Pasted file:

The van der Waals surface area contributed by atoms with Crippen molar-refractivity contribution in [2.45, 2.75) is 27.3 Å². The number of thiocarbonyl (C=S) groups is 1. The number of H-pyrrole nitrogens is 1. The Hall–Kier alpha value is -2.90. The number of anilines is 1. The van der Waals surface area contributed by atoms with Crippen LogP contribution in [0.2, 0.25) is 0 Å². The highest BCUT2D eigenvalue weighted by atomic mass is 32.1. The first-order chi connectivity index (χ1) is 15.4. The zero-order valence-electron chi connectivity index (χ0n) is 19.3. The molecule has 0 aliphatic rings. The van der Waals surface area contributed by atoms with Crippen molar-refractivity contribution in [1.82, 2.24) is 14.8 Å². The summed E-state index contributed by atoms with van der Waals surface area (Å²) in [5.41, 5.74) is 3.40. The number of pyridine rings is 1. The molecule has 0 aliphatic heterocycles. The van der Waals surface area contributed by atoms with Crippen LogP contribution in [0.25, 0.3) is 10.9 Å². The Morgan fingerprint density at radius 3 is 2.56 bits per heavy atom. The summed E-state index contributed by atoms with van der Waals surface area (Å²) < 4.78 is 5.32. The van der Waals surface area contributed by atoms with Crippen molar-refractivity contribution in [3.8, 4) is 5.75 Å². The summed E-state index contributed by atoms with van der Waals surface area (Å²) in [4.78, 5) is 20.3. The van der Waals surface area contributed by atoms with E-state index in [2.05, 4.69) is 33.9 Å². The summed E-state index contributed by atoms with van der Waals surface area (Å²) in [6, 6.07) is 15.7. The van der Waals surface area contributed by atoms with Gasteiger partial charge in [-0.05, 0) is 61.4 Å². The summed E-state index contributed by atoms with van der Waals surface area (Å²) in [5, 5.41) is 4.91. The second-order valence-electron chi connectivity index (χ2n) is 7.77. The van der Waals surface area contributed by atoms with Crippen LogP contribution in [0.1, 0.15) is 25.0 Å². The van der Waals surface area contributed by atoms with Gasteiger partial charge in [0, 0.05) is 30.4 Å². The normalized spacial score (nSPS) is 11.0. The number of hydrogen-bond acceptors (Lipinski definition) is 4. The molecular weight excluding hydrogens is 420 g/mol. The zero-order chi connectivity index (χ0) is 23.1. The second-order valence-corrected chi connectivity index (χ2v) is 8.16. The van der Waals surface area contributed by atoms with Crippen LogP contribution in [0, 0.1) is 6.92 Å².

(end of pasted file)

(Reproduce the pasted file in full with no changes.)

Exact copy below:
The van der Waals surface area contributed by atoms with Crippen molar-refractivity contribution in [2.45, 2.75) is 27.3 Å². The number of thiocarbonyl (C=S) groups is 1. The number of H-pyrrole nitrogens is 1. The Hall–Kier alpha value is -2.90. The number of anilines is 1. The van der Waals surface area contributed by atoms with Crippen LogP contribution in [0.2, 0.25) is 0 Å². The highest BCUT2D eigenvalue weighted by atomic mass is 32.1. The first-order chi connectivity index (χ1) is 15.4. The zero-order valence-electron chi connectivity index (χ0n) is 19.3. The molecule has 0 aliphatic rings. The van der Waals surface area contributed by atoms with Crippen molar-refractivity contribution in [1.82, 2.24) is 14.8 Å². The summed E-state index contributed by atoms with van der Waals surface area (Å²) in [5.41, 5.74) is 3.40. The number of pyridine rings is 1. The molecule has 0 aliphatic heterocycles. The van der Waals surface area contributed by atoms with Crippen LogP contribution in [0.25, 0.3) is 10.9 Å². The Morgan fingerprint density at radius 3 is 2.56 bits per heavy atom. The summed E-state index contributed by atoms with van der Waals surface area (Å²) < 4.78 is 5.32. The van der Waals surface area contributed by atoms with Crippen molar-refractivity contribution in [3.8, 4) is 5.75 Å². The summed E-state index contributed by atoms with van der Waals surface area (Å²) in [4.78, 5) is 20.3. The van der Waals surface area contributed by atoms with E-state index in [2.05, 4.69) is 33.9 Å². The summed E-state index contributed by atoms with van der Waals surface area (Å²) in [6, 6.07) is 15.7. The van der Waals surface area contributed by atoms with Gasteiger partial charge in [-0.05, 0) is 61.4 Å². The summed E-state index contributed by atoms with van der Waals surface area (Å²) in [5, 5.41) is 4.91. The second-order valence-electron chi connectivity index (χ2n) is 7.77. The van der Waals surface area contributed by atoms with Crippen LogP contribution in [0.1, 0.15) is 25.0 Å². The van der Waals surface area contributed by atoms with Gasteiger partial charge in [0, 0.05) is 30.4 Å². The normalized spacial score (nSPS) is 11.0. The number of hydrogen-bond acceptors (Lipinski definition) is 4. The molecular weight excluding hydrogens is 420 g/mol. The zero-order chi connectivity index (χ0) is 23.1. The second-order valence-corrected chi connectivity index (χ2v) is 8.16. The van der Waals surface area contributed by atoms with Crippen LogP contribution in [0, 0.1) is 6.92 Å².